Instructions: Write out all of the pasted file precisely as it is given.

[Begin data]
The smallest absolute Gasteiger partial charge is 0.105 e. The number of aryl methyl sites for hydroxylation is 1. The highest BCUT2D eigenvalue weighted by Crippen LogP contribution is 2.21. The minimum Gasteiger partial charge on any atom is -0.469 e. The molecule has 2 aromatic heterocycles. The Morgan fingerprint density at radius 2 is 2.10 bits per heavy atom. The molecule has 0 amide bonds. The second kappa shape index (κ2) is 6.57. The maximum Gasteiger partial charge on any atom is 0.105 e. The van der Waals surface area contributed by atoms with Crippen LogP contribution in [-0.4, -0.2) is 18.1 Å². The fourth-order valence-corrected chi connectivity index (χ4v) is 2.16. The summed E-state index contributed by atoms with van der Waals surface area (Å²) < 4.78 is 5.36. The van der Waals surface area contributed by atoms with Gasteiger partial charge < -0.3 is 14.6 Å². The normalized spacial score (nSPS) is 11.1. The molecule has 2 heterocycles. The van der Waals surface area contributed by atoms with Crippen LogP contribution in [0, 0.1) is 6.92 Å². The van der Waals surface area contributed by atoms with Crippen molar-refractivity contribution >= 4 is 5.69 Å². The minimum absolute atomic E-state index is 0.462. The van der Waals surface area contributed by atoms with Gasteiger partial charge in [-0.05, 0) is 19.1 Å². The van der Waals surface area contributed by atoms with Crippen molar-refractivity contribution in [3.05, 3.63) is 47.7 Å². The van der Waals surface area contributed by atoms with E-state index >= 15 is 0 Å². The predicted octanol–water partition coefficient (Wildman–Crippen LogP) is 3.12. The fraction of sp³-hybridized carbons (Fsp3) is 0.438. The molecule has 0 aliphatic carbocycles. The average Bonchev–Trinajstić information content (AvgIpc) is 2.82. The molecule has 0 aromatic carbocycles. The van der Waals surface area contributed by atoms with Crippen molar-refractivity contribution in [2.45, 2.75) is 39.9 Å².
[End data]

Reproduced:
The smallest absolute Gasteiger partial charge is 0.105 e. The number of aryl methyl sites for hydroxylation is 1. The highest BCUT2D eigenvalue weighted by Crippen LogP contribution is 2.21. The minimum Gasteiger partial charge on any atom is -0.469 e. The molecule has 2 aromatic heterocycles. The Morgan fingerprint density at radius 2 is 2.10 bits per heavy atom. The molecule has 0 amide bonds. The second kappa shape index (κ2) is 6.57. The maximum Gasteiger partial charge on any atom is 0.105 e. The van der Waals surface area contributed by atoms with Crippen LogP contribution in [-0.4, -0.2) is 18.1 Å². The fourth-order valence-corrected chi connectivity index (χ4v) is 2.16. The summed E-state index contributed by atoms with van der Waals surface area (Å²) < 4.78 is 5.36. The van der Waals surface area contributed by atoms with Gasteiger partial charge < -0.3 is 14.6 Å². The normalized spacial score (nSPS) is 11.1. The molecule has 2 heterocycles. The van der Waals surface area contributed by atoms with Crippen LogP contribution in [0, 0.1) is 6.92 Å². The van der Waals surface area contributed by atoms with Crippen molar-refractivity contribution >= 4 is 5.69 Å². The minimum absolute atomic E-state index is 0.462. The van der Waals surface area contributed by atoms with Gasteiger partial charge in [-0.05, 0) is 19.1 Å². The van der Waals surface area contributed by atoms with Crippen molar-refractivity contribution in [3.05, 3.63) is 47.7 Å². The van der Waals surface area contributed by atoms with E-state index >= 15 is 0 Å². The predicted octanol–water partition coefficient (Wildman–Crippen LogP) is 3.12. The fraction of sp³-hybridized carbons (Fsp3) is 0.438. The molecule has 0 aliphatic carbocycles. The average Bonchev–Trinajstić information content (AvgIpc) is 2.82. The molecule has 0 aromatic carbocycles. The van der Waals surface area contributed by atoms with Crippen molar-refractivity contribution in [2.45, 2.75) is 39.9 Å².